Goodbye Mog: in memory of Judith Kerr


Judith Kerr’s life was one of those that just doesn’t happen anymore. From fleeing Nazi occupation to becoming a bestselling author, her resilience and talent gave rise to some of the most beloved children’s books ever written, alongside a sparkling wit and keen intelligence that kept her writing and publishing until the age of ninety-five.

Born into a literary household, the child of famous German theatre critic Alfred Kerr, Judith and her family fled the Nazis in 1933 and arrived in Britain. In Germany, her father’s books were burned; Judith later responded with a trilogy of novels including When Hitler Stole Pink Rabbit, a book which proved partly responsible for teaching the British about the refugee crisis and is still relevant today for its moving depiction of a family displaced.

a sparkling wit and keen intelligence that kept her writing and publishing until the age of ninety-five

Whilst training as an artist, Kerr met her future husband, the famous screenwriter Nigel Kneale, in the BBC canteen; he encouraged her to use her keen sense of language and dialogue in script writing and, later, in books. A great thrill for me in researching this article was discovering that Kerr had worked on the special effects for Kneale’s seminal sci-fi serial The Quatermass Experiment – a testament both to her creativity and the close relationship she shared with her husband.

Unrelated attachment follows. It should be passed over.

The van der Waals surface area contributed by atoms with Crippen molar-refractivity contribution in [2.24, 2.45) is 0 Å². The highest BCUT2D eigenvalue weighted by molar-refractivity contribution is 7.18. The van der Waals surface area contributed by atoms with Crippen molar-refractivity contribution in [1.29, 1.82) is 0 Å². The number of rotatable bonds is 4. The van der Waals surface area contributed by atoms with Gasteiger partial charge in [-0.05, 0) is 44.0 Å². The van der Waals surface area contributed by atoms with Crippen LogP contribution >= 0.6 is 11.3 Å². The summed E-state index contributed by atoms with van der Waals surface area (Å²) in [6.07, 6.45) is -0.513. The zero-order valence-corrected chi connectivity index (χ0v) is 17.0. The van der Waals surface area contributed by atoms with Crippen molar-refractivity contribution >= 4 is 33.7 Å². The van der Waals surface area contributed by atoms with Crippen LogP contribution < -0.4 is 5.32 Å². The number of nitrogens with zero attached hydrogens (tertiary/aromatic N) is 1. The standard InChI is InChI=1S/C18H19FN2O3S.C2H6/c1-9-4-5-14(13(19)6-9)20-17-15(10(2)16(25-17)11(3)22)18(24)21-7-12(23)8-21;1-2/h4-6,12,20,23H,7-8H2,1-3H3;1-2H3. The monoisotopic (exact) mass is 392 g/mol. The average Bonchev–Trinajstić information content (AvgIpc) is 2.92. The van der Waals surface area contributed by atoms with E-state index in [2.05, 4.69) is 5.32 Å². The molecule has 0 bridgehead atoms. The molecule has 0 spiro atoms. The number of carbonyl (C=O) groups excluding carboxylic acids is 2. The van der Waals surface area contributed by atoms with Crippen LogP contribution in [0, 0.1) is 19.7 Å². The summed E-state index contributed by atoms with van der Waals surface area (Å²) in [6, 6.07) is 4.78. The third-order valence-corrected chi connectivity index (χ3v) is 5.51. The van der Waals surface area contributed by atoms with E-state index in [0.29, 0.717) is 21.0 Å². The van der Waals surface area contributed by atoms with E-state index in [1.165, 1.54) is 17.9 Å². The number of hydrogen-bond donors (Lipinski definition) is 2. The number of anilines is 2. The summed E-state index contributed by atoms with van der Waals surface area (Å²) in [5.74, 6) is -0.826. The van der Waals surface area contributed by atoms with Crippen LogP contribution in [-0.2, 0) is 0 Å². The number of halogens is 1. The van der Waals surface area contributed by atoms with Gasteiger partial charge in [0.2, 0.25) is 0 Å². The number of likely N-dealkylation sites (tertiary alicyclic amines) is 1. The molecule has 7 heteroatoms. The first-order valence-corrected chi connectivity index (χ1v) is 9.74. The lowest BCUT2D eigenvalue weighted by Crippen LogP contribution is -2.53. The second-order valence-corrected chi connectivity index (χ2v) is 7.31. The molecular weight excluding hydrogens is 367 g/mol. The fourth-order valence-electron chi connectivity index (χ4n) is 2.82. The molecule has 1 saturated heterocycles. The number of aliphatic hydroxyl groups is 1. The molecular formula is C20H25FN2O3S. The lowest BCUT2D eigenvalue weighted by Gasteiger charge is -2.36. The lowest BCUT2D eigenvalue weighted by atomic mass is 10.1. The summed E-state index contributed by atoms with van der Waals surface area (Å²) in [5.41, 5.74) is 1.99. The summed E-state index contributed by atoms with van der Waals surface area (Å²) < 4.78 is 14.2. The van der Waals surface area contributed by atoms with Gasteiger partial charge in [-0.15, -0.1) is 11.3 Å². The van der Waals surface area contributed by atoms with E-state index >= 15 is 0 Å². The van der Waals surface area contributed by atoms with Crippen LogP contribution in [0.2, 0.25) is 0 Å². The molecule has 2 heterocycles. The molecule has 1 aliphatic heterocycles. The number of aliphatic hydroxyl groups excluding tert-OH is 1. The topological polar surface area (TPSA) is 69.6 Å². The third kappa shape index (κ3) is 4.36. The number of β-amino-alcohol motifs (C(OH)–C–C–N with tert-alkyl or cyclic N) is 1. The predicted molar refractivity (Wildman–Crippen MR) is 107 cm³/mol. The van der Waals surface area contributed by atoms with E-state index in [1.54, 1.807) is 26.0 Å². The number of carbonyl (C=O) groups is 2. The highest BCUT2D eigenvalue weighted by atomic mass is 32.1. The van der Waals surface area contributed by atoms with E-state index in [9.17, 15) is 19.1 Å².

Later, Kerr began telling stories for her children, and from out of this something incredible emerged. The Tiger Who Came to Tea has been consistently popular since its publication in 1968; although some such as Michael Rosen have seen the invasion of the Tiger as parallel to that of the Nazis, Kerr resisted such ham-fisted literary interpretation, stating instead (and consistently) that ‘the tiger was just a tiger who wanted some tea’.

Later on came the equally mischievous Mog, who over a seventeen-book series got into frequent scrapes with her family, the Thomases. Kerr’s no-nonsense attitude was evident when the German translators of her books made Mog a male cat, as ‘feminism hadn’t really hit there yet’. In response, Kerr recounted that she ‘gave Mog kittens and let them sort it out’.

It’s difficult to encapsulate a life that spanned so many different avenues. Kerr was consistently creatively productive and invokes a warm response from anyone who read her books as a child. It was hard not to fall in love with a character like Mog – a naughty female equivalent to Paddington Bear; as hard as it is now not to feel upset, knowing her creator has passed on.

The Tiger Who Came to Tea has been consistently popular since its publication in 1968

In the final Mog book, Goodbye Mog, Kerr tackles the subject of death gently and with great style. She joked once that she had a dream where her children went to McDonald’s directly after her funeral, but I like to think that her rest will be much more along the lines of Mog’s:

‘Mog was tired. She was dead tired. Her head was dead tired. Her paws were dead tired. Even her tail was dead tired. Mog thought ‘I want to sleep forever’. And so she did. But a little part of her stayed awake to see what would happen next’.

I really, really hope that a little part of Judith Kerr has stayed awake to see how loved she was, and how much we’ll miss her.

Image by Lee Carson via Creative Commons

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